Much time (and space) are being given to the question of religion and science. There is continuing preoccupation with it, and the question is parsed week after week in different theaters: Is God admissible in purposive thought? Some say that the rejection of religion is a primary step in intelligent thought. Contenders on both sides of the issue will sometimes find themselves retreating into caricature. They will say, for instance, that belief in God and belief in science are mutually exclusive, that the renunciation of one is required in order to subscribe to the other. But these caricatures are undermined from within, as when one finds Dr. Kenneth Miller of Brown University, a scientist of high professional esteem who, on Sundays, attends church and professes his faith.
A recent survey in the New York Times spoke of the eminent C.S. Lewis. He grew up a skeptic. But in his twenties, he gradually admitted the evidence in favor first of the existence of God, then of the divinity of Christ. In his book Mere Christianity, Lewis argues that the idea of right and wrong is universal, a moral law that human beings “did not make and cannot quite forget even when they try.”
Such an epiphany won’t get you too far in Christian taxonomy, but it is a step in that direction. The crowning reservation of the man seeking to believe wholly in science may be that, in the scrawny hands of the evolutionists, too much is left unexplained. The Christian religion depends very heavily on revelation for its acceptance, and revelation acknowledges the interventionist finger of God, on which we cannot rely, but which we cannot dismiss. Skeptics who incline away from any belief in divine intervention can nevertheless find themselves pondering questions of right and wrong which issue from moral divisions in which science plays no part. One such is cited in the New York Times essay. Dr. Joseph Murray, who won the Nobel Prize in medicine in 1990 for his work in organ transplantation, once divulged that when he was preparing for the first-ever human organ transplant, a kidney that a young man was donating to his identical twin, he and his colleagues consulted a number of religious leaders to inquire whether they were doing the right thing. “When you are searching for truth you should use every possible avenue, including revelation,” Murray said. He has described the influence of his faith on his work in a memoir, Surgery of the Soul.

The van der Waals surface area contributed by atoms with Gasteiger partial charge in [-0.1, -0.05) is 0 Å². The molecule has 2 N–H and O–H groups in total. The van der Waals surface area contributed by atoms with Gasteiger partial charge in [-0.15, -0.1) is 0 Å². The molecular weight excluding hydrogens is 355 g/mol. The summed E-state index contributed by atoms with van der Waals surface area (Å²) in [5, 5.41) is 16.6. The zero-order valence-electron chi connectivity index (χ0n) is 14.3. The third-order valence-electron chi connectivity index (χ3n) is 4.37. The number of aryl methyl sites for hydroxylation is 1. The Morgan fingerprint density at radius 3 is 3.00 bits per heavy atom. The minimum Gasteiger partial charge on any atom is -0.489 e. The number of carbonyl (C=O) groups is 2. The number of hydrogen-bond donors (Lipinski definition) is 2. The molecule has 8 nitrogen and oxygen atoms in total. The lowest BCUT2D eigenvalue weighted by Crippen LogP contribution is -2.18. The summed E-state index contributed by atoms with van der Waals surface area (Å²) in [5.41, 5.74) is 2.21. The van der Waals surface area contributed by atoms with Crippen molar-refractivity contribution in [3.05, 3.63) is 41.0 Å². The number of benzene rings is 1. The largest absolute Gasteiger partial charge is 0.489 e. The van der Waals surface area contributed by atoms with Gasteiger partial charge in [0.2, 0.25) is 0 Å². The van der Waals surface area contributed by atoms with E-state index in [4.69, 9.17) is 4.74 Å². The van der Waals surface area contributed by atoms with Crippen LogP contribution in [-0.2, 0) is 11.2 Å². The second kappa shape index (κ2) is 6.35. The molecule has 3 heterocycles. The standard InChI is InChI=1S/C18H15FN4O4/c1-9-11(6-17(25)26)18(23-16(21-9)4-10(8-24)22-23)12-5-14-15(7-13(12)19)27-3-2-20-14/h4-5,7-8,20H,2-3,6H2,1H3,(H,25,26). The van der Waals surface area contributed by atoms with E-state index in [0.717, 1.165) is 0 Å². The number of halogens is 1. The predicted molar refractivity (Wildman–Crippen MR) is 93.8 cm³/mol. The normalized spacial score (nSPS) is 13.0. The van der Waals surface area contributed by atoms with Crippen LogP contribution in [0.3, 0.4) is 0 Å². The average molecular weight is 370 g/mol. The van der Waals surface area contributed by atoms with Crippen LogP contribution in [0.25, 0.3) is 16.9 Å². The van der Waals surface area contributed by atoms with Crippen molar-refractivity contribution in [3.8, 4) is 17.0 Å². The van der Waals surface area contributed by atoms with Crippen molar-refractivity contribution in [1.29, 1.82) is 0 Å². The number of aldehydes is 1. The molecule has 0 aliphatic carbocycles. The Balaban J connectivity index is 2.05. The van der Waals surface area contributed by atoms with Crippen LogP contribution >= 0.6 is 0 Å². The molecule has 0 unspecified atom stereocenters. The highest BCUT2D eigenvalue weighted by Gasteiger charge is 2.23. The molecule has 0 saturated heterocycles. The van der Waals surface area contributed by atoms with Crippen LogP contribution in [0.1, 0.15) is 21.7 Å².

In the United States, the battlefront is in the schools, on the question of evolution and creationism. If a 14-year-old student is introduced to the contingent possibility that life evolved as it did because its creator so willed it, which of the following risks, from the hard-line evolutionists’ point of view, is that student taking? 1) His intellectual disqualification by admitting creationism, for which there is no scientific no warrant, into his thinking? 2) A lifelong intellectual confusion, perhaps disabling in its consequences, which will keep him from prevailing as a responsible thinker and actor? Or perhaps, 3) a lifetime as an agent of teleological confusion, with the result that he will not only mislead himself, but also mislead others?
In Iraq, the national assembly that has met to devise a new constitution appears to be stalled on several points, one of them being the nature of the new Supreme Court. Should it be a secular body, or should four of the nines seats be reserved for clerics? Will civil law prevail, or will the court be charged with ruling on whether any proposed measure conforms to the sharia? Thus the question of women’s rights would become not a question of positive law, but a question of Koranic fidelity.
There are factions, Kurdish, Sunni, and even Shiite, which argue against such distribution of power, but there is no denying the strength of those who argue that only adjudications traceable to divine warrant have the authority to prevail. There has never been a neo-society so desperately in need of the idea of a division of church and state.